AB - Study Objectives: Obstructive sleep apnea (OSA) appears to be an independent risk factor for diurnal systemic hypertension, but the specific biologic markers for this association have not been well established. Increased arterial stiffness is an important measure of increased left ventricular load and a predictor of cardiovascular morbidity and may precede the onset of systemic hypertension in humans. However, arterial stiffness has not been measured in association with obstructive apneas in patients with OSA, nor related to systemic blood pressure (BP) activity in this setting. Our objective was to test the hypothesis that arterial stiffness may be utilized as a sensitive measure of arterial vasomotor perturbation during obstructive events in patients with OSA, by demonstrating that (1) arterial stiffness increases acutely in association with obstructive apnea and hypopnea, and that (2) such increased stiffness may occur in the absence of acute BP increase. Design: Prospective, cross-sectional. Setting: A tertiary-care university-based sleep and ventilatory disorders center. Patients: Forty-four normo- and hypertensive adult patients (11 women, 33 men) with polysomnographically diagnosed moderate to severe OSA. Interventions: N/A. Measurements and Results: Beat-to-beat BP was recorded from the radial artery by applanation tonometry during nocturnal polysomnography. Arterial augmentation index (AAI), a measure of arterial stiffness, was calculated as the ratio of augmented systolic BP (SBP) to pulse pressure and expressed as a percentage for the following conditions: awake, the first 10 ("early apnea") and last 10 ("late apnea") cardiac cycles of obstructive events, and the first 15 cardiac cycles following apnea termination ("post apnea"). Mean AAI (±SD) for the group was significantly increased during NREM sleep from early apnea to late apnea (12.02 ± 2.70% vs 13.35 ± 3.54%, p<0.05, ANOVA). During REM (analyzed in 20 patients), AAI again significantly increased from early apnea to late apnea (11.75 ± 2.81% vs 13.43 ± 4.97%). Conversely, neither mean SBP nor mean arterial BP was significantly changed from early apnea to late apnea in NREM (SBP 130 ± 14 mmHg vs 129 ± 14 mmHg) or REM (SBP 128 ± 22 mmHg vs 127± 21 mmHg). Conclusions: Arterial stiffness increases acutely during obstructive apneas in both NREM and REM sleep, in the absence of measurable BP change. These data suggest that arterial stiffness may be a sensitive measure of acute arterial vasomotor perturbation in this setting and may have implications concerning cardiovascular sequelae in patients with OSA.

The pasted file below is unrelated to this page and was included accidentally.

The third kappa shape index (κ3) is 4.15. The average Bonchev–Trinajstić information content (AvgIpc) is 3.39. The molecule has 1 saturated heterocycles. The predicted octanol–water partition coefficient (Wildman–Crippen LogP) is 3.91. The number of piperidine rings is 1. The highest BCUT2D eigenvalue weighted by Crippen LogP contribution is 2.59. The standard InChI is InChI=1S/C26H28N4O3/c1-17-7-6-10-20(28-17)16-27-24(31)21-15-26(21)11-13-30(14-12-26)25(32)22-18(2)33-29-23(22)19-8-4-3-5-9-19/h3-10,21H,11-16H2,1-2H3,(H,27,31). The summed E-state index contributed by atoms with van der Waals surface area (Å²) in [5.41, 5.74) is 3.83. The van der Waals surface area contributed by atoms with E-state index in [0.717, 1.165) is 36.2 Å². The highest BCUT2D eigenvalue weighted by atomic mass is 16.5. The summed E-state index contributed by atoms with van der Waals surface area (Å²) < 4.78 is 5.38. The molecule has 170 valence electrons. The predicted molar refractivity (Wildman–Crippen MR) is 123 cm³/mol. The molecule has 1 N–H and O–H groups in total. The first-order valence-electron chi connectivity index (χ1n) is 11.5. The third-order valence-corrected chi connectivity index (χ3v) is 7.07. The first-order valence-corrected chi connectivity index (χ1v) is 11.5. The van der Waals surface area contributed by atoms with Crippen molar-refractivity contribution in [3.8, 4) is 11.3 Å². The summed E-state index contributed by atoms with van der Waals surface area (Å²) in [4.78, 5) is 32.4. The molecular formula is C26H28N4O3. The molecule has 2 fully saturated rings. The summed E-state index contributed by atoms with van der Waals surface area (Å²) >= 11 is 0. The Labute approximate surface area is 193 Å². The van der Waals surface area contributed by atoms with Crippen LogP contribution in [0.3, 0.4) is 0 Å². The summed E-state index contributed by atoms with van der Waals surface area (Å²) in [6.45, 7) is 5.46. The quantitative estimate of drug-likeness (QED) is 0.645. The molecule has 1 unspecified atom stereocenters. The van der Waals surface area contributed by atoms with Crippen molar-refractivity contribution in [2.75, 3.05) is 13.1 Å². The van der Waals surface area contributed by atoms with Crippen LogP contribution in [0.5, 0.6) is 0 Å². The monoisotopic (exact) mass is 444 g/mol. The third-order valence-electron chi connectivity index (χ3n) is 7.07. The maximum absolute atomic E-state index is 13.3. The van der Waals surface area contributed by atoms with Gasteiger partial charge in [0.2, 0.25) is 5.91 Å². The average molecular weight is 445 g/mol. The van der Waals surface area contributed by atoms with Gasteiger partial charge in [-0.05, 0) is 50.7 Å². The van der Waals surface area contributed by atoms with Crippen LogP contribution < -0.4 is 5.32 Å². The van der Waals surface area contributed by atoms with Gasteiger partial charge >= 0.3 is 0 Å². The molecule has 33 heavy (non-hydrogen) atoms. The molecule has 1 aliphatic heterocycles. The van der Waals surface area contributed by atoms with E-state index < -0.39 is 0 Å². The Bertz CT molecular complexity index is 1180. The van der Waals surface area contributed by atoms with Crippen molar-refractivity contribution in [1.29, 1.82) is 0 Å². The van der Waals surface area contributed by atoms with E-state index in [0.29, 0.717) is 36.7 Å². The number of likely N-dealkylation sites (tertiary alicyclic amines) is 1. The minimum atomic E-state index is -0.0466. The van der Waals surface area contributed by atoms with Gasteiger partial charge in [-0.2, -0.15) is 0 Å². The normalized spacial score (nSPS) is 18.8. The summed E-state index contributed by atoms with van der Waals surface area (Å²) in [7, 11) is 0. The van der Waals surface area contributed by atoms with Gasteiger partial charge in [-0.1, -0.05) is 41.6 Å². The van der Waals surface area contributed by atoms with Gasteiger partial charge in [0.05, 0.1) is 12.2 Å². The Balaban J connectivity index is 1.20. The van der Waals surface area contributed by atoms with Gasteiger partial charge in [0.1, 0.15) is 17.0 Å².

KW - Arterial augmentation index

KW - Blood pressure

KW - Sleep apnea